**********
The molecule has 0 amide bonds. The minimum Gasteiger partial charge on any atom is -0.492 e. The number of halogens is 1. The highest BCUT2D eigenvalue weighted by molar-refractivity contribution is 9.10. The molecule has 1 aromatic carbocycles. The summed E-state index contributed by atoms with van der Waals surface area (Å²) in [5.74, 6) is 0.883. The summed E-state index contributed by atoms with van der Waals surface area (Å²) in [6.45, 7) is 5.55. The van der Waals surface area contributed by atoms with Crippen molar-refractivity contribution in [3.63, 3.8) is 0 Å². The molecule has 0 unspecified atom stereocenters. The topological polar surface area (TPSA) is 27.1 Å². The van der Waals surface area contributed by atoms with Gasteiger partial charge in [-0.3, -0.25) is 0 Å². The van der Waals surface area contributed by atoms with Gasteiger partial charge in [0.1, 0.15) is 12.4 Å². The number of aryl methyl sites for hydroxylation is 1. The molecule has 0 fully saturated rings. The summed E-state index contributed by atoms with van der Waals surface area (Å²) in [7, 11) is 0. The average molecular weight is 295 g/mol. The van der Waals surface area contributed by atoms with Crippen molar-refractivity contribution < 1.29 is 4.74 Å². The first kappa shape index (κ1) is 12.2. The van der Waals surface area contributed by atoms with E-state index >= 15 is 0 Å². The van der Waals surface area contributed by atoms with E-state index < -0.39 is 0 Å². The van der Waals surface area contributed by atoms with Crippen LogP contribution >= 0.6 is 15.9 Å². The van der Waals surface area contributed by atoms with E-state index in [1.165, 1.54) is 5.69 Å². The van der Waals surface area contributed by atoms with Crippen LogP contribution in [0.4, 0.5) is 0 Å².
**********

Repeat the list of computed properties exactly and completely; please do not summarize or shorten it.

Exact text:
The molecule has 0 amide bonds. The minimum Gasteiger partial charge on any atom is -0.492 e. The number of halogens is 1. The highest BCUT2D eigenvalue weighted by molar-refractivity contribution is 9.10. The molecule has 1 aromatic carbocycles. The summed E-state index contributed by atoms with van der Waals surface area (Å²) in [5.74, 6) is 0.883. The summed E-state index contributed by atoms with van der Waals surface area (Å²) in [6.45, 7) is 5.55. The van der Waals surface area contributed by atoms with Crippen molar-refractivity contribution in [3.63, 3.8) is 0 Å². The molecule has 0 unspecified atom stereocenters. The topological polar surface area (TPSA) is 27.1 Å². The van der Waals surface area contributed by atoms with Gasteiger partial charge in [-0.3, -0.25) is 0 Å². The van der Waals surface area contributed by atoms with Gasteiger partial charge in [0.1, 0.15) is 12.4 Å². The number of aryl methyl sites for hydroxylation is 1. The molecule has 0 fully saturated rings. The summed E-state index contributed by atoms with van der Waals surface area (Å²) in [7, 11) is 0. The average molecular weight is 295 g/mol. The van der Waals surface area contributed by atoms with Crippen molar-refractivity contribution < 1.29 is 4.74 Å². The first kappa shape index (κ1) is 12.2. The van der Waals surface area contributed by atoms with E-state index >= 15 is 0 Å². The van der Waals surface area contributed by atoms with E-state index < -0.39 is 0 Å². The van der Waals surface area contributed by atoms with Crippen LogP contribution >= 0.6 is 15.9 Å². The van der Waals surface area contributed by atoms with E-state index in [1.165, 1.54) is 5.69 Å². The van der Waals surface area contributed by atoms with Crippen LogP contribution in [0.4, 0.5) is 0 Å².